Randy Moss: The Strength, Speed, Charisma and Fallacy of 81
(Photo:Matt Slocum, AP)
All you haters….
Think to yourselves and make a list of the current ten best players in the National Football League. Rationally cast aside group thought and realize there is no criteria where a quarterback has to be number one. Is your opinion based on individual or team loyalty and therefore biased? Who is at the top? Tom Brady? Peyton Manning? Tony Romo? Brett Favre? LaDanian Tomlinson, Adrian Peterson?
Where does Randy Moss fall on your list?
We could focus on all the off the field drama people love to run with… or the scrutiny that propagates the golden boy image the media seems to swing on incessantly for the sake of the dollar, but we just don’t do that here. Yes quarterbacks commandeer the franchise and sell tickets based on groupie psychology, but we cannot nullify the worth of who really makes teams go.
Randy Moss is the best player in the NFL.
It’s 1998 again.
Randy has singlehandedly modified the league and along with Tom Brady negated anything the Colts did last year–at least until a champion is crowed in February after the Super Bowl.
This isn’t diminishing anything Tom Brady accomplished this year. 50 touchdowns is 50 touchdowns. It also can’t be diminished that half of those went to Randy Moss as Wes Welker and Donte Stallworth were being shadowed by inferior coverage men.
The question that is going to be answered in the next couple weeks should be: Is Randy Moss finally going to be a champion?
16-0 means nothing with out the confetti reign [sic].
The time has come. The Divisional Playoff weekend is usually where the best games are played. You have rested top seeds versus hungry us against the world NFL (read: human) interest stories that late into games will entertain until daddy tells Cinderella to get her ass home.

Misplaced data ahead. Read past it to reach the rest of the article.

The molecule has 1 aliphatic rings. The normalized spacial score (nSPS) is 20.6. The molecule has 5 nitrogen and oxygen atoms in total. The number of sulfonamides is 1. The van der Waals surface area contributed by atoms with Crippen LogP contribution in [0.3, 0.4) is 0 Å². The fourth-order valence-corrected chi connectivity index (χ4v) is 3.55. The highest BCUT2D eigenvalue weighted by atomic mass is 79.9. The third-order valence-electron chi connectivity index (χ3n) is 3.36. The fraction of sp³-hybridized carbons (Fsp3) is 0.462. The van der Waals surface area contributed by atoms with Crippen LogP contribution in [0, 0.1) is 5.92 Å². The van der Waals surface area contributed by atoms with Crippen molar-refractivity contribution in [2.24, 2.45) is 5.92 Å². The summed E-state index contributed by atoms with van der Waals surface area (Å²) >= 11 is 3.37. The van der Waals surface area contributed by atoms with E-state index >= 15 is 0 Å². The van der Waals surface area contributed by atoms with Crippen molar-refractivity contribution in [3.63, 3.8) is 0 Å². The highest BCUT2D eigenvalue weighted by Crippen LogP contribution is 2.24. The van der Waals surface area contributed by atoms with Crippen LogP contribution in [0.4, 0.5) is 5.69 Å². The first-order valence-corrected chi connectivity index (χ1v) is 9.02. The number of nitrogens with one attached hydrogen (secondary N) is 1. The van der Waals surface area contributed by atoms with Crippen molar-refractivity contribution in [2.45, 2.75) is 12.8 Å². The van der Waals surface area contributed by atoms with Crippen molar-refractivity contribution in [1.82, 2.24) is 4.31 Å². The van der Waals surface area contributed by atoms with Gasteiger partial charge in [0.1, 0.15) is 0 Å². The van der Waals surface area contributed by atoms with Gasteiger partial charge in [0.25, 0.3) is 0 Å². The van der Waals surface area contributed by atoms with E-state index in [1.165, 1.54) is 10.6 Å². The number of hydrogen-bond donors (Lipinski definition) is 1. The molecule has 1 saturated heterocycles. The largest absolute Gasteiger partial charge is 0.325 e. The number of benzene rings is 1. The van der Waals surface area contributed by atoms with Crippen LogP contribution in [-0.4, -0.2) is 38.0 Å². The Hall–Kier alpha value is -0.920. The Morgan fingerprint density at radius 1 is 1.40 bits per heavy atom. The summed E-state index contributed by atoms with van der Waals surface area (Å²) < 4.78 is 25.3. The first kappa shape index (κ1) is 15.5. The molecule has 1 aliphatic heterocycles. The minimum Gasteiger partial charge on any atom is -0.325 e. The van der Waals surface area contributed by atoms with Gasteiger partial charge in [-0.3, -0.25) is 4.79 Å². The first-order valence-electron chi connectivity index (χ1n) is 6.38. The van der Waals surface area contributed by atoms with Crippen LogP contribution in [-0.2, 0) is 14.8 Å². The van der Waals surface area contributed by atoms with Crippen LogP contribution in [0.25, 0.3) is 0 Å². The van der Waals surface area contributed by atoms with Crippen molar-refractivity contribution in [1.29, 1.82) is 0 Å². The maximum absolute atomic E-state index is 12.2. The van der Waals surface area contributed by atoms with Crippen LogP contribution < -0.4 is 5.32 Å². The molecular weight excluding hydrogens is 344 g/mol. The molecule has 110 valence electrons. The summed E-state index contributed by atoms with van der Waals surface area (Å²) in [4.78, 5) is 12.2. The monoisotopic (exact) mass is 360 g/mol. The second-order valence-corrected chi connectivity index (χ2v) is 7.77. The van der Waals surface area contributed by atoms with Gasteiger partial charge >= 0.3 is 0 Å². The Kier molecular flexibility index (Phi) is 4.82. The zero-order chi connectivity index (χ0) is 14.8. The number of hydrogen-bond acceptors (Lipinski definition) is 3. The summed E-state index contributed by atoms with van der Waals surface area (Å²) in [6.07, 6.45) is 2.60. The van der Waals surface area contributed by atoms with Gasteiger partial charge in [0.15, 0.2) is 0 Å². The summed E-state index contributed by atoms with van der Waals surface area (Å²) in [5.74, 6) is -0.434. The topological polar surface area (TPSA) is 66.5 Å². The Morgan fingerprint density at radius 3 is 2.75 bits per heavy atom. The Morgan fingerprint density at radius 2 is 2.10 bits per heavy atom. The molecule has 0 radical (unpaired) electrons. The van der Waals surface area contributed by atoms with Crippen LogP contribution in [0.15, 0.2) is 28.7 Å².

The Patriots against the upstart and very formidable Jacksonville Jaguars–who on the surface appear to be capable of upsetting the Pats and shutting down history.The moral here is don’t bet the house people.
Most pundits will highlight Tom Brady as if he’s the only story that will sell papers.
What about Randy Moss?
Afro just right long, defiance to the media and its misguided fans strong, “Oh, little Bobby don’t wear his jersey…he’s just so wrong.”
There are always going to be those who will never like R. Moss. They will scream about faux-mooning the Green Bay fans–even though the Lambeau grateful do the same to opposing players (Joe Buck you were disgusting for your pandering description on live television when this went down). How about Randy walking off the field before the final gun or the incident with the traffic agent (Not a traffic cop, which has widely been reported. Not absolving blame, just how the facts were reported.) in Minneapolis? Critics will highlight Notre Dame rescinding its scholarship offer to Randy after he pleaded guilty for his involvement in a racial incident or Florida State doing the same because of a failed drug test.
These incidents are much more deeper than you think.